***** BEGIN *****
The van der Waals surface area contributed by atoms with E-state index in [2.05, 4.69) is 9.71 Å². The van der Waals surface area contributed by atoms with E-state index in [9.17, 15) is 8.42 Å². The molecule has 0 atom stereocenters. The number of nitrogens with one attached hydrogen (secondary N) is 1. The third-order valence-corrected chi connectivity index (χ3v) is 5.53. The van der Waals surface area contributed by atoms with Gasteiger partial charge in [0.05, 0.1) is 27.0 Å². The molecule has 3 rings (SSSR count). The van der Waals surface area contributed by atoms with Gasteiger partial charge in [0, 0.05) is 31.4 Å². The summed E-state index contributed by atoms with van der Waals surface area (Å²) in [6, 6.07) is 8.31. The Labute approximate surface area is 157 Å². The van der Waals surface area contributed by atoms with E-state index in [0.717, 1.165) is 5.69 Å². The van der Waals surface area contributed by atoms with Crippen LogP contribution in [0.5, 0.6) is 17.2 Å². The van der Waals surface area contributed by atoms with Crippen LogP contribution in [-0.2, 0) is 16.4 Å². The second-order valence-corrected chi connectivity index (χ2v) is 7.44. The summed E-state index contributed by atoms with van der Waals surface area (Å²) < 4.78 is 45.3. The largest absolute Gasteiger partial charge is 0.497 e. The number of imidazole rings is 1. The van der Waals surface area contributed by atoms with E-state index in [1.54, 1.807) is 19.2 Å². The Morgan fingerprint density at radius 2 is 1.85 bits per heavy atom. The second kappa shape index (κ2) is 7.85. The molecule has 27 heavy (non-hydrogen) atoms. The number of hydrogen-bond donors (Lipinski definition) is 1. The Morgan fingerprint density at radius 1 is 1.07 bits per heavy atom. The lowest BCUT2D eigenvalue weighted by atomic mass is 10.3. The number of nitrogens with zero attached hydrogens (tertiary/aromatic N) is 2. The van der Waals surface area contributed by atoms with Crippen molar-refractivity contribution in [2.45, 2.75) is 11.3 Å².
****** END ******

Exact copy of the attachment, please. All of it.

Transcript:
The van der Waals surface area contributed by atoms with E-state index in [2.05, 4.69) is 9.71 Å². The van der Waals surface area contributed by atoms with E-state index in [9.17, 15) is 8.42 Å². The molecule has 0 atom stereocenters. The number of nitrogens with one attached hydrogen (secondary N) is 1. The third-order valence-corrected chi connectivity index (χ3v) is 5.53. The van der Waals surface area contributed by atoms with Gasteiger partial charge in [0.05, 0.1) is 27.0 Å². The molecule has 3 rings (SSSR count). The van der Waals surface area contributed by atoms with Gasteiger partial charge in [0, 0.05) is 31.4 Å². The summed E-state index contributed by atoms with van der Waals surface area (Å²) in [6, 6.07) is 8.31. The Labute approximate surface area is 157 Å². The van der Waals surface area contributed by atoms with E-state index in [0.717, 1.165) is 5.69 Å². The van der Waals surface area contributed by atoms with Crippen LogP contribution in [0.5, 0.6) is 17.2 Å². The van der Waals surface area contributed by atoms with Crippen LogP contribution in [-0.2, 0) is 16.4 Å². The second-order valence-corrected chi connectivity index (χ2v) is 7.44. The summed E-state index contributed by atoms with van der Waals surface area (Å²) < 4.78 is 45.3. The largest absolute Gasteiger partial charge is 0.497 e. The number of imidazole rings is 1. The van der Waals surface area contributed by atoms with E-state index in [1.54, 1.807) is 19.2 Å². The Morgan fingerprint density at radius 2 is 1.85 bits per heavy atom. The second kappa shape index (κ2) is 7.85. The molecule has 27 heavy (non-hydrogen) atoms. The number of hydrogen-bond donors (Lipinski definition) is 1. The Morgan fingerprint density at radius 1 is 1.07 bits per heavy atom. The lowest BCUT2D eigenvalue weighted by atomic mass is 10.3. The number of nitrogens with zero attached hydrogens (tertiary/aromatic N) is 2. The van der Waals surface area contributed by atoms with Crippen molar-refractivity contribution in [2.45, 2.75) is 11.3 Å².